2904 Rodeo Park Drive East, #100 Santa Fe, New Mexico 87505
505-473-9211 info@wefta.net

How We Work

The workflow for WEFTA projects is similar in most cases but allows room for innovation and creativity, cultural variations and exchange of ideas.   WEFTA commits to communities for the long haul, to provide affordable and sustainable solutions to water problems that will last for years to come.  We do require those we help to qualify by filling out applications and by signing off individually to perform their part of the work on the project.   However, WEFTA’s paperwork requirements are designed to be much less onerous than those of governmental agencies and even other NGOs.  Our volunteers promote respect, pride in ownership and personal relationships to engage communities in the long-term buy-in required to build and maintain a water and/or sanitation system.

Several principles are essential to our work and guide our actions in each phase of our projects:

  • All constituents treat each other with respect and dignity.
  • An open dialogue exists to promote clarity and new ideas and to air grievances.
  • A clear set of expectations for and from each other is established publicly on the side of WEFTA and of the community.

WEFTA only works where we are invited to do so and all of our work is free.  Typically, a project flows like this:

Through word of mouth, a community in need of clean water or sanitation hears about WEFTA, often from a neighboring community where WEFTA has worked. This community approaches WEFTA for help using a local leader or the local/regional government as an emissary and presents the issue.  Sometimes the community has already prepared a proposal, raised money and gathered or bought materials.  Other times, the community simply comes to us with a dire problem and few resources to solve it.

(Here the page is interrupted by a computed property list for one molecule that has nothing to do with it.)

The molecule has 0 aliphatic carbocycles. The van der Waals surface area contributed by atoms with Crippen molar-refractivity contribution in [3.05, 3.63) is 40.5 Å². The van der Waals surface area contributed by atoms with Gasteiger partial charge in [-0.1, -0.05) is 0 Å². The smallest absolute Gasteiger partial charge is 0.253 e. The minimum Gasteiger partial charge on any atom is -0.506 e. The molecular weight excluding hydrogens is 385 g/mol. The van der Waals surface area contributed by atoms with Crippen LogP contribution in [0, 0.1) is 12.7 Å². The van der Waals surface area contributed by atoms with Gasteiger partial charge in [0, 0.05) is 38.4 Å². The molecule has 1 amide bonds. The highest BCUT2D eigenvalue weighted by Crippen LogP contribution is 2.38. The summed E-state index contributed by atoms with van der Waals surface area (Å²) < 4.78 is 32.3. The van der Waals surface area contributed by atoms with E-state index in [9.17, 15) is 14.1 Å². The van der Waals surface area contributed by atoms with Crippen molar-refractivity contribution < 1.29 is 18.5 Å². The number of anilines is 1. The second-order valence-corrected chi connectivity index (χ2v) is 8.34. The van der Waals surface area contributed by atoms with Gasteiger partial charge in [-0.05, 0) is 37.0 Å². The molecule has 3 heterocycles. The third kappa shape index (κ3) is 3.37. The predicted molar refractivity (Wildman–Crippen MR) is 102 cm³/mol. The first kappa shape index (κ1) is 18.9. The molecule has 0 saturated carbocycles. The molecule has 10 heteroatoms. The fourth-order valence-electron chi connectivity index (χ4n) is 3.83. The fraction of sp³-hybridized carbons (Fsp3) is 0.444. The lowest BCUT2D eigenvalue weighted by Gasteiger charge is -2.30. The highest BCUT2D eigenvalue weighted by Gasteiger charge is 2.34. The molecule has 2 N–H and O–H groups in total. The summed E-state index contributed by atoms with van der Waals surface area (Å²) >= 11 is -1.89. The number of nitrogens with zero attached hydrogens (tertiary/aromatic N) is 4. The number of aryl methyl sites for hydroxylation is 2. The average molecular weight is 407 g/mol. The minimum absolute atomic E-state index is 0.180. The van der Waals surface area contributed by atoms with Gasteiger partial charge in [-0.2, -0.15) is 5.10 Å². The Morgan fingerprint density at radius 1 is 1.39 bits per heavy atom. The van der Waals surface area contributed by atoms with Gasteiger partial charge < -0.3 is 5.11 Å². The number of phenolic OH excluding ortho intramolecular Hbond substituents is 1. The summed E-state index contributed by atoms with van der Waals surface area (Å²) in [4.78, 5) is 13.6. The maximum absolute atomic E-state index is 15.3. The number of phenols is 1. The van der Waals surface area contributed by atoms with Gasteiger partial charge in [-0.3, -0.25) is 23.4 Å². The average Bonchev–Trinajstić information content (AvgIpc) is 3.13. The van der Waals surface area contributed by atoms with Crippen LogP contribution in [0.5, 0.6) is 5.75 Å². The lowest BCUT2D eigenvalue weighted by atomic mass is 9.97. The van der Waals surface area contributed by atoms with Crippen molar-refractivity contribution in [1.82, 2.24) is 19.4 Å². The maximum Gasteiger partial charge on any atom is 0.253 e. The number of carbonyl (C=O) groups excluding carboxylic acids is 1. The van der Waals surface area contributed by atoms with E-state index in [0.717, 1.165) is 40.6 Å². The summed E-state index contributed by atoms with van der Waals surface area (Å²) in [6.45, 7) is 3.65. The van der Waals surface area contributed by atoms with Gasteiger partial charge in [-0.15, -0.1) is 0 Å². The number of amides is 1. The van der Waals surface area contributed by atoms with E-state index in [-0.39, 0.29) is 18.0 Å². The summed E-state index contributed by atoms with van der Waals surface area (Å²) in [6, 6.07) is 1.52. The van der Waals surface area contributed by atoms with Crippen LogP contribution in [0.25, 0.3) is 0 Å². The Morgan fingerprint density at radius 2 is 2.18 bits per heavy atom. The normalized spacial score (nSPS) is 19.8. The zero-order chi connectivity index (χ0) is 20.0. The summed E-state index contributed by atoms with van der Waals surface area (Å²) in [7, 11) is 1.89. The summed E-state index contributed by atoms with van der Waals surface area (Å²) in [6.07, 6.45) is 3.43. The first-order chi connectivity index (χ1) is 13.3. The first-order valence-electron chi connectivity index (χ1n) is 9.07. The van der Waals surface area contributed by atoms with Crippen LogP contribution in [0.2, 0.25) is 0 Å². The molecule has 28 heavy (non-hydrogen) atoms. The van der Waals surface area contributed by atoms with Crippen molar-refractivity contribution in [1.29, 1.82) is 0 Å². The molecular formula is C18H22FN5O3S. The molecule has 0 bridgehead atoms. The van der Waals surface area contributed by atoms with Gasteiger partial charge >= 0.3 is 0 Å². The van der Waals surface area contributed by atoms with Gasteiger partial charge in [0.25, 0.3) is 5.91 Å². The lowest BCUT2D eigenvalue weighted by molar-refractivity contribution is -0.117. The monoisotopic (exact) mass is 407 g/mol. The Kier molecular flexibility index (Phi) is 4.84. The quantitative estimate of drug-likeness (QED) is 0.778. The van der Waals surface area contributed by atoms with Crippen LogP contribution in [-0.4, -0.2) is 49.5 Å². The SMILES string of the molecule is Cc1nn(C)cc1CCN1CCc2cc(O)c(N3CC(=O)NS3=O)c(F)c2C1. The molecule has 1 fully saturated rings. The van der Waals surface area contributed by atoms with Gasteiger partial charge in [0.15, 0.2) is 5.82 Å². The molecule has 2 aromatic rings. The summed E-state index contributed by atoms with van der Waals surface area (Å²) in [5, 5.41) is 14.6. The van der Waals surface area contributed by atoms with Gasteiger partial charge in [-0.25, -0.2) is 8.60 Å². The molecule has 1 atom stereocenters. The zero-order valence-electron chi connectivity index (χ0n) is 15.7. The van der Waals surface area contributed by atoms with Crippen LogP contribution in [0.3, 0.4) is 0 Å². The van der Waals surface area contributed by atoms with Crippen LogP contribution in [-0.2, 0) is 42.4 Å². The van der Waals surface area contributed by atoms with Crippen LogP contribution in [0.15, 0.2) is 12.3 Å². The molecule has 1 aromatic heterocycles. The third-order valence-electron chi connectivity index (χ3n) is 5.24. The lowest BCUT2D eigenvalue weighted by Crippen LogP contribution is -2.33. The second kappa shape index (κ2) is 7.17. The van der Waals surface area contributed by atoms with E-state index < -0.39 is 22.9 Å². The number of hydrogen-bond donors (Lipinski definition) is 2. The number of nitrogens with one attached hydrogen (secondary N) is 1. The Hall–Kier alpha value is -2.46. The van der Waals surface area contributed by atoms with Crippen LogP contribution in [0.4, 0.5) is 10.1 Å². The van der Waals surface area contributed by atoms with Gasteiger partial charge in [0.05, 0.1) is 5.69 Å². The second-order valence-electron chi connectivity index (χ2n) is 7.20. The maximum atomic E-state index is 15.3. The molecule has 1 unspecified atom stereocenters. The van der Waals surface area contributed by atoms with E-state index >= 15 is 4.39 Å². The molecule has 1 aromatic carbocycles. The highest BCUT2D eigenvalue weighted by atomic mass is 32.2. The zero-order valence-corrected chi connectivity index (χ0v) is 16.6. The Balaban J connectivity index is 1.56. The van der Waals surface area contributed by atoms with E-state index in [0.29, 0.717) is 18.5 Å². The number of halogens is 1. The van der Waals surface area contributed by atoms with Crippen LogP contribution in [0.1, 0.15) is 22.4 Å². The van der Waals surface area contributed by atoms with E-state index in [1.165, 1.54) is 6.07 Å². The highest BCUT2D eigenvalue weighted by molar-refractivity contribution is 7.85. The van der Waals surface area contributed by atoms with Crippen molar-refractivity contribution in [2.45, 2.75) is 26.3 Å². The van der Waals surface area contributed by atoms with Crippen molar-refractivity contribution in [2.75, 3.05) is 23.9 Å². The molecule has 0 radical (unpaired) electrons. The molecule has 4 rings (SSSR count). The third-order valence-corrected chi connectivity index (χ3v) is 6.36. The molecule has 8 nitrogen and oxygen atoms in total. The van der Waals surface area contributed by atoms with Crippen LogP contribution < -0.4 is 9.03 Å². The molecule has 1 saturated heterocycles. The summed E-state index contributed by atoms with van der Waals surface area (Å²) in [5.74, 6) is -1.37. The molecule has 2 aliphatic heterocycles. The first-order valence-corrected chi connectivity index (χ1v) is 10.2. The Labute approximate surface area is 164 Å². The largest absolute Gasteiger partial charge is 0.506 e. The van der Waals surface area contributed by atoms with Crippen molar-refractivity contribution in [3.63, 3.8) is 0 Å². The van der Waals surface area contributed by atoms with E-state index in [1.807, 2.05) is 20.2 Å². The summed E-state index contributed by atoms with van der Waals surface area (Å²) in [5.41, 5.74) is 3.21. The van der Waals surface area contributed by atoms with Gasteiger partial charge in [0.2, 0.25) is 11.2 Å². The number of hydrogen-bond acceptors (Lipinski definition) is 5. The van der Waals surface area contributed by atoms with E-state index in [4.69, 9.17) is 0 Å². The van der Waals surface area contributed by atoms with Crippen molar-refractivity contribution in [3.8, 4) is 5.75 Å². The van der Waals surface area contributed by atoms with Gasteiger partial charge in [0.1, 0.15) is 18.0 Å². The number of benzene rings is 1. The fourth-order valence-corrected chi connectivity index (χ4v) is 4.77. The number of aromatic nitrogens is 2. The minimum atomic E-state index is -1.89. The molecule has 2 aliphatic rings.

The community leader(s) fill out basic questionnaires (available in the sidebar in Spanish); WEFTA determines whether we can help and the level of the community’s commitment to do its part of the project.   If so, a volunteer expert or team of experts visits the community, meets with leaders and assesses the problem and options to solve it.

The WEFTA volunteer reports on his or her assessment, and if the project is feasible, a proposal, budget, list of materials, work plan, etc., are created.  The board members of WEFTA vote to approve the project and seek funds from supporters or use funding already on hand.

A WEFTA expert returns to the field, where the beneficiaries become our partners and commit to providing the non-skilled labor and maintenance of the project as well as whatever material and funds they are able to.  The WEFTA volunteer provides technical assistance and oversight of the project and ensures that the community has the skills and materials to maintain it.

WEFTA stays in touch with the community—electronically if possible or through return site visits.  We continue to provide technical support as long as it’s needed or as new problems arise.  Many WEFTA volunteers who have worked on multiple projects in Latin America check in on completed projects when they are in the area working on new projects.  “Seeing our work continue and communities grow and cooperate in new ways, seeing old friends whose lives are so much better now due to clean water and sanitation—that’s as satisfying as solving the initial problem,”  says long-time volunteer and WEFTA Director Lou Harrington.